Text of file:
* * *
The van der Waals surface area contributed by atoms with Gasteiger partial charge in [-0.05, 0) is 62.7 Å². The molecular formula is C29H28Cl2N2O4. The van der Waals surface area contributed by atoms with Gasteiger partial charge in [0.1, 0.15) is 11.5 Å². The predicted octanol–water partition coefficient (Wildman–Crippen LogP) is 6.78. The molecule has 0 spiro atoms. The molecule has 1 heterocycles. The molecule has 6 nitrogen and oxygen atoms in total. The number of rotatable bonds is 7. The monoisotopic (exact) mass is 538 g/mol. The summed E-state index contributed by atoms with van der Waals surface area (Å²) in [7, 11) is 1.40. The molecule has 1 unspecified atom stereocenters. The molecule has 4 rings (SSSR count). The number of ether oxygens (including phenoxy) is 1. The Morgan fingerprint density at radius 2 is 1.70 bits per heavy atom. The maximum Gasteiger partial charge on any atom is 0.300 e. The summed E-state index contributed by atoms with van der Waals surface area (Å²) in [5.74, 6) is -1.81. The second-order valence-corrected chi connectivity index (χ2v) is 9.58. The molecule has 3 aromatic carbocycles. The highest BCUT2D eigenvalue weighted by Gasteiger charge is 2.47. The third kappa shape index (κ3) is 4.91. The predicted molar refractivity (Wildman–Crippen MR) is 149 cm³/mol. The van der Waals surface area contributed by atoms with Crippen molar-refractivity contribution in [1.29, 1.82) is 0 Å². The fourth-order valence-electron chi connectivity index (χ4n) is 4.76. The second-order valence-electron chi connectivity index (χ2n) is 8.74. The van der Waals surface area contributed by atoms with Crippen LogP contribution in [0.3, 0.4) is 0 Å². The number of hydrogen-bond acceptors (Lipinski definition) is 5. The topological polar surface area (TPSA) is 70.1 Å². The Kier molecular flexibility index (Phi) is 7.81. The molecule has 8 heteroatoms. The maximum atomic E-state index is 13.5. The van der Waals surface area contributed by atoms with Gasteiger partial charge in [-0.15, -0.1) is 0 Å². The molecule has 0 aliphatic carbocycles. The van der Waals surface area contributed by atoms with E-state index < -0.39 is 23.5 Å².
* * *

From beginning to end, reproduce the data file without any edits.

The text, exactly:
The van der Waals surface area contributed by atoms with Gasteiger partial charge in [-0.05, 0) is 62.7 Å². The molecular formula is C29H28Cl2N2O4. The van der Waals surface area contributed by atoms with Gasteiger partial charge in [0.1, 0.15) is 11.5 Å². The predicted octanol–water partition coefficient (Wildman–Crippen LogP) is 6.78. The molecule has 0 spiro atoms. The molecule has 1 heterocycles. The molecule has 6 nitrogen and oxygen atoms in total. The number of rotatable bonds is 7. The monoisotopic (exact) mass is 538 g/mol. The summed E-state index contributed by atoms with van der Waals surface area (Å²) in [7, 11) is 1.40. The molecule has 1 unspecified atom stereocenters. The molecule has 4 rings (SSSR count). The number of ether oxygens (including phenoxy) is 1. The Morgan fingerprint density at radius 2 is 1.70 bits per heavy atom. The maximum Gasteiger partial charge on any atom is 0.300 e. The summed E-state index contributed by atoms with van der Waals surface area (Å²) in [5.74, 6) is -1.81. The second-order valence-corrected chi connectivity index (χ2v) is 9.58. The molecule has 3 aromatic carbocycles. The highest BCUT2D eigenvalue weighted by Gasteiger charge is 2.47. The third kappa shape index (κ3) is 4.91. The predicted molar refractivity (Wildman–Crippen MR) is 149 cm³/mol. The van der Waals surface area contributed by atoms with Crippen molar-refractivity contribution in [1.29, 1.82) is 0 Å². The fourth-order valence-electron chi connectivity index (χ4n) is 4.76. The second-order valence-electron chi connectivity index (χ2n) is 8.74. The van der Waals surface area contributed by atoms with Crippen LogP contribution in [0.3, 0.4) is 0 Å². The number of hydrogen-bond acceptors (Lipinski definition) is 5. The topological polar surface area (TPSA) is 70.1 Å². The Kier molecular flexibility index (Phi) is 7.81. The molecule has 8 heteroatoms. The maximum atomic E-state index is 13.5. The van der Waals surface area contributed by atoms with Gasteiger partial charge in [-0.15, -0.1) is 0 Å². The molecule has 0 aliphatic carbocycles. The van der Waals surface area contributed by atoms with E-state index < -0.39 is 23.5 Å².